In a crowded Republican field in an uphill battle, House Republican leader Larry Cafero said Thursday that he will not be running for governor in 2014.
Cafero said the latest Quinnipiac University poll that showed him with low name recognition had no impact on his decision. Instead, he cited family reasons, saying that he was not willing to pour tremendous amounts of time into a fulltime race for governor over the next 17 months. He said he would not devote that amount of time in addition to his duties as a legislative leader and attorney for the law and lobbying firm of Brown Rudnick in Hartford.
Highlighting his 93-year-old father and his 88-year-old mother who attended his recent “State of the State” speech in Norwalk, Cafero said that he didn’t want to spend any less time with his family.
While Cafero and his team had been silent about his intentions, it was quickly apparent Thursday that he was not running for governor. Cafero decided to hold a press conference in a relatively narrow space outside the historic Hall of the House. When candidates are making an actual announcement for governor, they normally choose a much larger space so that they can be surrounded by family and friends. Cafero’s family did not attend Thursday’s announcement, which was attended by a small number of both current and former Republican state legislators.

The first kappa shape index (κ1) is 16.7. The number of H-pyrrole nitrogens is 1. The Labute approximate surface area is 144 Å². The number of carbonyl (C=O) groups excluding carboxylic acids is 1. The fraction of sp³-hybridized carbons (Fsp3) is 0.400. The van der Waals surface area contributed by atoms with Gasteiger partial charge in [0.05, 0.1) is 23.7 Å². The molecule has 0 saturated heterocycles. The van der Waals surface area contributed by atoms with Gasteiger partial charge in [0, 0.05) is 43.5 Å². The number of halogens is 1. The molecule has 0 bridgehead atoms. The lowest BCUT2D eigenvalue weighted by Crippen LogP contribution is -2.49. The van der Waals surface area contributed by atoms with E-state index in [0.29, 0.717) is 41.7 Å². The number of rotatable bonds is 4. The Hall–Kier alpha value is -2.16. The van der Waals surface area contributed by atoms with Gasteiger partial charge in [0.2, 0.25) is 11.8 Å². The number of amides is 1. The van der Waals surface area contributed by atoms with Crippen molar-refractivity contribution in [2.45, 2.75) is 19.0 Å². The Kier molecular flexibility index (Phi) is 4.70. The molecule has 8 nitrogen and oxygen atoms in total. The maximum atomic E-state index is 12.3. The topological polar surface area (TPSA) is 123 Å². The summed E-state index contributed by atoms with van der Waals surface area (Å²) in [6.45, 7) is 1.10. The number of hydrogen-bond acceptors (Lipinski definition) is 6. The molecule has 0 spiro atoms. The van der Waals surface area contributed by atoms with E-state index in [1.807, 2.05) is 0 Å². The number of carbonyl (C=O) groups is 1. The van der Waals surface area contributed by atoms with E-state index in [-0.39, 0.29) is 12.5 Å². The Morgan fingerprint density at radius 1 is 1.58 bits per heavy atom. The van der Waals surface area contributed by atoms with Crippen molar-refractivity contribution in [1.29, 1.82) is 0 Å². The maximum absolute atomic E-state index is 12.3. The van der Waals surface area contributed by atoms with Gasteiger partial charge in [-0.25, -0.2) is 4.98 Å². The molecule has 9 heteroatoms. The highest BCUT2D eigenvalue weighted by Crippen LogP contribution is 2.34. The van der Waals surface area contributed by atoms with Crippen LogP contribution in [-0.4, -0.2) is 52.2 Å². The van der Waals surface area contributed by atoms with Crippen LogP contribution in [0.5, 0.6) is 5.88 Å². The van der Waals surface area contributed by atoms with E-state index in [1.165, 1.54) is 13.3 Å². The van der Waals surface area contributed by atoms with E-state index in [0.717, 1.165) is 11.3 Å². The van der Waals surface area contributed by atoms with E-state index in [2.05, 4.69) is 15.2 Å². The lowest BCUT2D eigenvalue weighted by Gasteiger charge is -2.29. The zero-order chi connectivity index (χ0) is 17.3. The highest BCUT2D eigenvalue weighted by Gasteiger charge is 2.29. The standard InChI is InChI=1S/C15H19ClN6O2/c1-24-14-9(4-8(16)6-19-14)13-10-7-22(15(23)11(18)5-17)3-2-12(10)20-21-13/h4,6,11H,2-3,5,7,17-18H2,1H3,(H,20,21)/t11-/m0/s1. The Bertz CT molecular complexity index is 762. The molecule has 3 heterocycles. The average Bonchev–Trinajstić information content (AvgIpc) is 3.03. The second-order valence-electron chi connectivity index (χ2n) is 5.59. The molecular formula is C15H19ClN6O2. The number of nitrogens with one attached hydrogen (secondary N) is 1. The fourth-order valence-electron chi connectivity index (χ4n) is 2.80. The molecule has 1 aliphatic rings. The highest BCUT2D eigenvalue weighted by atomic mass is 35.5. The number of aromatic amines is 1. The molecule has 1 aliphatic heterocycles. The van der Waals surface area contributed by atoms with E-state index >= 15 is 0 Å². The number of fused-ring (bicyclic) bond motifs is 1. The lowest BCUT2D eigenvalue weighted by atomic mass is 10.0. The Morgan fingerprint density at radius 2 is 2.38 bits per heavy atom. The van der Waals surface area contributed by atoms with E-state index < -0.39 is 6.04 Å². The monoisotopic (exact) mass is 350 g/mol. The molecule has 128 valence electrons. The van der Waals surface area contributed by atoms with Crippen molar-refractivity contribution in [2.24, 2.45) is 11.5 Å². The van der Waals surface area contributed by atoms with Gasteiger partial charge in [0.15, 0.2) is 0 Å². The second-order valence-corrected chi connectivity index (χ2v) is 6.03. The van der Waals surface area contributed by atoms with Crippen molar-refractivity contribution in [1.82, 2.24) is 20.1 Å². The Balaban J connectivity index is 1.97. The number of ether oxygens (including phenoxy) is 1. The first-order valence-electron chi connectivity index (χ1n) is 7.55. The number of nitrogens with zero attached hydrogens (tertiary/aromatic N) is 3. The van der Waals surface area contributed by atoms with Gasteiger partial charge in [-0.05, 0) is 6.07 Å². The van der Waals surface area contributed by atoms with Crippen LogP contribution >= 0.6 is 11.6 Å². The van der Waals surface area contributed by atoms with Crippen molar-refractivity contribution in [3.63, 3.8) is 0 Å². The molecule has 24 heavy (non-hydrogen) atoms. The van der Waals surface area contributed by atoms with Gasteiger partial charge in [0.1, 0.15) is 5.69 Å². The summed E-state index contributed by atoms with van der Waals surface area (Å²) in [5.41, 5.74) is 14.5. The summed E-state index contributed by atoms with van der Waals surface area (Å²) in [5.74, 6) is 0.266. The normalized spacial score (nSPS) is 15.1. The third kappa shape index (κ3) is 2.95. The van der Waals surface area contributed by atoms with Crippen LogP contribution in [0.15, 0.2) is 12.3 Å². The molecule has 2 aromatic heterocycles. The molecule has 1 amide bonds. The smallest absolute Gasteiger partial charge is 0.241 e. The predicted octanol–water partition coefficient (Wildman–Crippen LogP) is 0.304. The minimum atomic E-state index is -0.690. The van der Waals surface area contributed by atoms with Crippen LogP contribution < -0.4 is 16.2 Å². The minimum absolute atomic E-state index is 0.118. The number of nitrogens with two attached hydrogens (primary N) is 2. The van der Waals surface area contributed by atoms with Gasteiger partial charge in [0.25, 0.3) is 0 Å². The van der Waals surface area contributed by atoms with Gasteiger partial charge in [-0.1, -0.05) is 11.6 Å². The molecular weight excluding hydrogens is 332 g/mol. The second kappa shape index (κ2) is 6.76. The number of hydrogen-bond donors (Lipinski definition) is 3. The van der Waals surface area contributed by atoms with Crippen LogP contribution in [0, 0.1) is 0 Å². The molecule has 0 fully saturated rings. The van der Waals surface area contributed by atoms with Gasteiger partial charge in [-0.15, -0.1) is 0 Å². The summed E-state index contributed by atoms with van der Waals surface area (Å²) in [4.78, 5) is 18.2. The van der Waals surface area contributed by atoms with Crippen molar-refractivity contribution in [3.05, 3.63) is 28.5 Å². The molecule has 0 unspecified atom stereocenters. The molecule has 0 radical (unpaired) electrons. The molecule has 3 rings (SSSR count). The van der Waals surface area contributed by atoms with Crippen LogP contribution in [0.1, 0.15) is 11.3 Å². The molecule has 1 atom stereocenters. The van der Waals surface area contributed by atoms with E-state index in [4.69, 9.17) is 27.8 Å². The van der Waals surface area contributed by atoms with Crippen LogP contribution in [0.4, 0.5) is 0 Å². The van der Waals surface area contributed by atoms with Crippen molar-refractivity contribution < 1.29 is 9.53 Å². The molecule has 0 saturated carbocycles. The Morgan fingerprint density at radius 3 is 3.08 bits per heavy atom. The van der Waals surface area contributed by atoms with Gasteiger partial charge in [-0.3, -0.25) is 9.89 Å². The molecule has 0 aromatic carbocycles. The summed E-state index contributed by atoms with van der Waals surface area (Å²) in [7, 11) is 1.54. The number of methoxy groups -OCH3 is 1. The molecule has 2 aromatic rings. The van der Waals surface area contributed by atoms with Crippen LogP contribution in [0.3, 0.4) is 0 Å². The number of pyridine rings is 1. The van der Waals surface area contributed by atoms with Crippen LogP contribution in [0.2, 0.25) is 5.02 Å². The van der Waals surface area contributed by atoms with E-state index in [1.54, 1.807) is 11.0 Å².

And Cafero predicted that incumbent Dannel P. Malloy will face an uphill battle. The House Republican leader says the governor will have to answer for his own record in addition to fending off Republicans:
Cafero had been one of the major players in a race that includes former 2010 party nominee Tom Foley of Greenwich, Senate GOP leader John McKinney of Fairfield and Danbury Mayor Mark Boughton.
“Obviously, I’m happy about it,” Foley told Capitol Watch of Cafero’s decision. “I guess he made the decision partly for personal reasons and partly to bring people together to win the governorship.’’
When asked if he believes there will be a Republican primary in August 2014, Foley said, ”I haven’t made any assumption. That’s a long way off.’’
Christopher Keating, Hartford Courant